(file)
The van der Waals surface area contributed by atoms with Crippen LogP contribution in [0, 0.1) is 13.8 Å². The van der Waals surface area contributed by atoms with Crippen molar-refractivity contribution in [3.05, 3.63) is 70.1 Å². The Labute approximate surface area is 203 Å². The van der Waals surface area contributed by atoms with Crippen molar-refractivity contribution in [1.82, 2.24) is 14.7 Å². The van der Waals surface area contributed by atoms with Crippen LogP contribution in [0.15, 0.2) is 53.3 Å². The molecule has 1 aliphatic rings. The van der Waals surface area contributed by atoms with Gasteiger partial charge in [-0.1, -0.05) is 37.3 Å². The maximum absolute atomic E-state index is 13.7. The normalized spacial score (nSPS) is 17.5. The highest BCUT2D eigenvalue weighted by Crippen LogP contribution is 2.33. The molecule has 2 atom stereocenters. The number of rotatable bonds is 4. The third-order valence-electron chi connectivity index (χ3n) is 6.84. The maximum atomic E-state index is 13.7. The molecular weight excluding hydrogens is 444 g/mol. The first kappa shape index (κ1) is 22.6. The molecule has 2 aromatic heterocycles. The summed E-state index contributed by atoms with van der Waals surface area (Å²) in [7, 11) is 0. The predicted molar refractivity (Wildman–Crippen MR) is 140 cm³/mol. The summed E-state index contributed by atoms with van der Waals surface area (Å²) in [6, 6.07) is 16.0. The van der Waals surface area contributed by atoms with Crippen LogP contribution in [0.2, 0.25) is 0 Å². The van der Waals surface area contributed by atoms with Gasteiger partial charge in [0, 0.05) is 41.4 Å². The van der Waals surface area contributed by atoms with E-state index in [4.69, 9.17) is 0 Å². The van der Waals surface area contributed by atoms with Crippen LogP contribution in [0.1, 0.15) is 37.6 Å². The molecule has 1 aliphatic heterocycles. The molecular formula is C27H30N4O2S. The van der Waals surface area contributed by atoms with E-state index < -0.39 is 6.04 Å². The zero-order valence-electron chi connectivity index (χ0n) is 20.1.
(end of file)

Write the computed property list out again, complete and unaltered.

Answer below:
The van der Waals surface area contributed by atoms with Crippen LogP contribution in [0, 0.1) is 13.8 Å². The van der Waals surface area contributed by atoms with Crippen molar-refractivity contribution in [3.05, 3.63) is 70.1 Å². The Labute approximate surface area is 203 Å². The van der Waals surface area contributed by atoms with Crippen molar-refractivity contribution in [1.82, 2.24) is 14.7 Å². The van der Waals surface area contributed by atoms with Crippen LogP contribution in [0.15, 0.2) is 53.3 Å². The molecule has 1 aliphatic rings. The van der Waals surface area contributed by atoms with Gasteiger partial charge in [-0.1, -0.05) is 37.3 Å². The maximum absolute atomic E-state index is 13.7. The normalized spacial score (nSPS) is 17.5. The highest BCUT2D eigenvalue weighted by Crippen LogP contribution is 2.33. The molecule has 2 atom stereocenters. The number of rotatable bonds is 4. The third-order valence-electron chi connectivity index (χ3n) is 6.84. The maximum atomic E-state index is 13.7. The molecular weight excluding hydrogens is 444 g/mol. The first kappa shape index (κ1) is 22.6. The molecule has 2 aromatic heterocycles. The summed E-state index contributed by atoms with van der Waals surface area (Å²) in [7, 11) is 0. The predicted molar refractivity (Wildman–Crippen MR) is 140 cm³/mol. The summed E-state index contributed by atoms with van der Waals surface area (Å²) in [6, 6.07) is 16.0. The van der Waals surface area contributed by atoms with Crippen LogP contribution in [0.2, 0.25) is 0 Å². The van der Waals surface area contributed by atoms with Gasteiger partial charge in [0, 0.05) is 41.4 Å². The van der Waals surface area contributed by atoms with E-state index in [4.69, 9.17) is 0 Å². The van der Waals surface area contributed by atoms with Crippen LogP contribution in [0.1, 0.15) is 37.6 Å². The molecule has 1 aliphatic heterocycles. The molecular formula is C27H30N4O2S. The van der Waals surface area contributed by atoms with E-state index < -0.39 is 6.04 Å². The zero-order valence-electron chi connectivity index (χ0n) is 20.1.